In a surprising turn of events, psychedelic therapy treatment receives bipartisan support from Reps. Alexandria Ocasio-Cortez and Dan Crenshaw—but who’s receiving the treatment, and why?

Despite belonging to different political parties, New York Rep. Alexandria Ocasio-Cortez and Texas Rep. Dan Crenshaw bizarrely agreed on one thing last Wednesday: The government should fund research on psychedelic therapy treatments. Ocasio-Cortez’s amendment calls for further studies on MDMA and psilocybin, while Crenshaw seeks the same with psychedelics ibogaine and 5-MeO-DMT. There’s only one catch: The treatment will be provided exclusively to veterans and active-duty service members suffering from PTSD.

Multiple clinical trials have already shown the efficiency of psychedelics in caring for those with depression, anxiety, and PTSD. The House of Representatives’s adoption of these amendments is a small win for the treatment of mental illnesses and the decriminalization of these drugs in general, considering the exponentially growing need for them. However, these breakthroughs still need to be approved by the Senate in order to move forward.

“If AOC and Crenshaw can agree, it’s hard to fight against it.”

The government might have found a viable treatment for traumatized troops, but it hasn’t fully considered its responsibility for the large-scale deterioration of their mental health. American military bases exist around the globe, and armed forces are sent to almost every nation without adequate reason. Many of these soldiers are recruited immediately after high school, when they’re young and impressionable. They end up witnessing the deaths of their friends, severe combat, and the destruction of cities and communities. It makes sense that these experiences manifest in PTSD; while new options for treatment are welcome, the root cause of the issue remains unaddressed.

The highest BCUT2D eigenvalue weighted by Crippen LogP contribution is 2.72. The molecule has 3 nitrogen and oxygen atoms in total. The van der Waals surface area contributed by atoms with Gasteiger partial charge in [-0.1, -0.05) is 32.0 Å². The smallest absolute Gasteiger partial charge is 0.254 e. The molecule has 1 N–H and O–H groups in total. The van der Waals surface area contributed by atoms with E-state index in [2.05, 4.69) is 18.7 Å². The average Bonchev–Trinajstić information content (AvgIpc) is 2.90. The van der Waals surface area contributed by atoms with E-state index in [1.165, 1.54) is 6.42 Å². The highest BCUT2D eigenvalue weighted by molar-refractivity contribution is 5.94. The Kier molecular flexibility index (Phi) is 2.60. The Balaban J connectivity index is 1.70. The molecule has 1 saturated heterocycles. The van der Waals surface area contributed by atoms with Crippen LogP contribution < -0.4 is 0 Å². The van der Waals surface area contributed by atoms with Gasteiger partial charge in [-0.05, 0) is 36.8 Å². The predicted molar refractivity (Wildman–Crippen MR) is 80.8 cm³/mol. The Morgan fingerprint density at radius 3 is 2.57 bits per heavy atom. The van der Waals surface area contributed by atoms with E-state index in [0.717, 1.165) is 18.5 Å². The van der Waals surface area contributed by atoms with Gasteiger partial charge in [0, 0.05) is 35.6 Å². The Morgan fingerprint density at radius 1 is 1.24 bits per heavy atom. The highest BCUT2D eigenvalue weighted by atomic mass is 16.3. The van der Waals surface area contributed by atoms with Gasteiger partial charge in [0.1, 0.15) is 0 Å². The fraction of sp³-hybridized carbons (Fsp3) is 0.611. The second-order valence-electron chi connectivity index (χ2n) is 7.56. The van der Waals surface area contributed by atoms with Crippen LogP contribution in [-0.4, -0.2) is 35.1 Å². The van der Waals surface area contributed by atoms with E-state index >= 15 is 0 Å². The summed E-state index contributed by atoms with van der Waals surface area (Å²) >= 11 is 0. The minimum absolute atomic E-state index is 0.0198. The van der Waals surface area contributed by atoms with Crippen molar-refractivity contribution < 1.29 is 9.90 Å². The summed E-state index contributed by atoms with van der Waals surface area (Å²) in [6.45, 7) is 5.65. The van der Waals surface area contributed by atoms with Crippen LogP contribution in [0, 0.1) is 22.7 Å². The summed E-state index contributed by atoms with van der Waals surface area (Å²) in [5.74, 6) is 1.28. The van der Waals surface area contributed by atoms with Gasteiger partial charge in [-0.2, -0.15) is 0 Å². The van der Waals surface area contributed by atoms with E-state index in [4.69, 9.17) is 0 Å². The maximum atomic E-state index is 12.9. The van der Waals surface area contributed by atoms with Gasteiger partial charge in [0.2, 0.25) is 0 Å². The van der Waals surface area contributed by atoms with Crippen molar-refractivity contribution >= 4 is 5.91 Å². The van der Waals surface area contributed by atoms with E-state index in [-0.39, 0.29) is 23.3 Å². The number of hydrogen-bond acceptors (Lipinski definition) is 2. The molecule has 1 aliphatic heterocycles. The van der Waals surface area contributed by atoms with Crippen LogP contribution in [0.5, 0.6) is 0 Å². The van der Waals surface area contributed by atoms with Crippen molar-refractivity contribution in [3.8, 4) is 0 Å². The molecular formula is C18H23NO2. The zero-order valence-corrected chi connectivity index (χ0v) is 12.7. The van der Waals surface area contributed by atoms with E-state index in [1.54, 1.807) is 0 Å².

For now, we can only hope that last Wednesday’s developments open the door to fresh attitudes toward psychedelic therapy, which would benefit veterans and active-duty service members in addition to the general public—military treatment could very well be the vehicle for psychedelic decriminalization on a national scale. As long as the issue stays outside the bounds of rigid partisanship, there’s room for legitimate progress. “My hope is that the Senate will put bickering aside and [pass the amendments],” Jonathan Lubecky, Veterans and Governmental Affairs Liaison for the Multidisciplinary Association for Psychedelic Studies, was quoted as saying. “If AOC and Crenshaw can agree, it’s hard to fight against it.”